An Alexander Technique teacher emails me:
Here’s the THEORETICAL difference between “The Alexander Technique” and massage, chiropractic, etc. The latter are passive treatments wherein the practicioners manipulate the body into a state of relief, but wherein the clients/patients are not provided with user-friendly and practical information that would enable them to 1) prevent the conditions that produced the problem in the first place and 2) effectively reverse or mitigate those conditions if and when they do arise. There is no effective and practical self-help component that is communicated in massage, chiropractic, etc.
What is supposed to distinguish the Alexander Technique from these other modalities is that the client/student/patient is supposed to be gaining not just the relief, but also the means whereby the relief can be independently achieved without the constant need to depend on intervention of the practicioners.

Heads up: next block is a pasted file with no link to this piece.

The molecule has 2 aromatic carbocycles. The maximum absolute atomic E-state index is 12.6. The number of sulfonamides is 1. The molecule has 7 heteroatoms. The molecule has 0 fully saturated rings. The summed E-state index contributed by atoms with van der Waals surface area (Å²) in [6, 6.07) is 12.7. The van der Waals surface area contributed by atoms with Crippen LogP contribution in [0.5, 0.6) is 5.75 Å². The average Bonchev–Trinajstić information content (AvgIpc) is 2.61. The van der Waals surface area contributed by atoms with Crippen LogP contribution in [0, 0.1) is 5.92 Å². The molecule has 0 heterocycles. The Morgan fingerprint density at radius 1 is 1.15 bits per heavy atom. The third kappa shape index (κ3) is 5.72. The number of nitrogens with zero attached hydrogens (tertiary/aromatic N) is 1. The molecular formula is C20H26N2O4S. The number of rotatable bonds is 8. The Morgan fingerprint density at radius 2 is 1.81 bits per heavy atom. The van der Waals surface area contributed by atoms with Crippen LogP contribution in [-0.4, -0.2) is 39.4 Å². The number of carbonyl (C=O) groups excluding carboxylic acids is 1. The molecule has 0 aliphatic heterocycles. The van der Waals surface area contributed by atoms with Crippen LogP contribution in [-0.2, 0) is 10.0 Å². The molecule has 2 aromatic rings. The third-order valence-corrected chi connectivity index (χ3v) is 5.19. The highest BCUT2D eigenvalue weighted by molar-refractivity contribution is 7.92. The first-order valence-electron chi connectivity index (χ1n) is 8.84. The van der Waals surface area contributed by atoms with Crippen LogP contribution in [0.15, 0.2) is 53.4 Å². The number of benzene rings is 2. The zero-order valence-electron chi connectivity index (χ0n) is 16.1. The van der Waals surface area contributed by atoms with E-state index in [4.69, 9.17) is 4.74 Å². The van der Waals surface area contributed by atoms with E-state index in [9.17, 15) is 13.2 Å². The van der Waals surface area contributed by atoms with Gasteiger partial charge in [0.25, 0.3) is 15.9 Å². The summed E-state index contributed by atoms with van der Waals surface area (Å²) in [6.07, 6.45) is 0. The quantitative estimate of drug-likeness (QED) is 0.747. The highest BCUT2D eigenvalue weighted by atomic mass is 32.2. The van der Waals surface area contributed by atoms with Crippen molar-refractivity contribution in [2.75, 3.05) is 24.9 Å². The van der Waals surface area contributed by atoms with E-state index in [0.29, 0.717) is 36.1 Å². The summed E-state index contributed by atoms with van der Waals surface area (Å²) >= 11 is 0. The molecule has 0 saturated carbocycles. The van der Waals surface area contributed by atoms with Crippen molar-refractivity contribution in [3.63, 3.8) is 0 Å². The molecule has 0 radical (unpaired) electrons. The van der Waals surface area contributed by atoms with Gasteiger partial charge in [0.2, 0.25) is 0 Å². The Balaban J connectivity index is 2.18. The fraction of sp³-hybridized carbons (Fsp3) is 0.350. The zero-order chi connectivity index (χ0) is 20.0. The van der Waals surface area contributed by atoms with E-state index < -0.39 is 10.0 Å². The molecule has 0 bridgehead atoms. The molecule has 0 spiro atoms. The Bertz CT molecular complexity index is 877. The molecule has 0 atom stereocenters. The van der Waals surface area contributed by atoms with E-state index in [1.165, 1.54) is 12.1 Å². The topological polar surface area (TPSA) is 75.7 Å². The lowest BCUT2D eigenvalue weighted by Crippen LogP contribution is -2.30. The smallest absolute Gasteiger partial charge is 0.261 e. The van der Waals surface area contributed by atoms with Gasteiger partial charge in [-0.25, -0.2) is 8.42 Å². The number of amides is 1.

It’s an important distinction and one that appeals to some people, but a surprising percentage of people really just want the treatment, not the responsibility and the education, and they actually prefer to have to come back time and time again for the passive treatment. They can’t and/or won’t embrace the notion that they could actually effect a positive change on their own.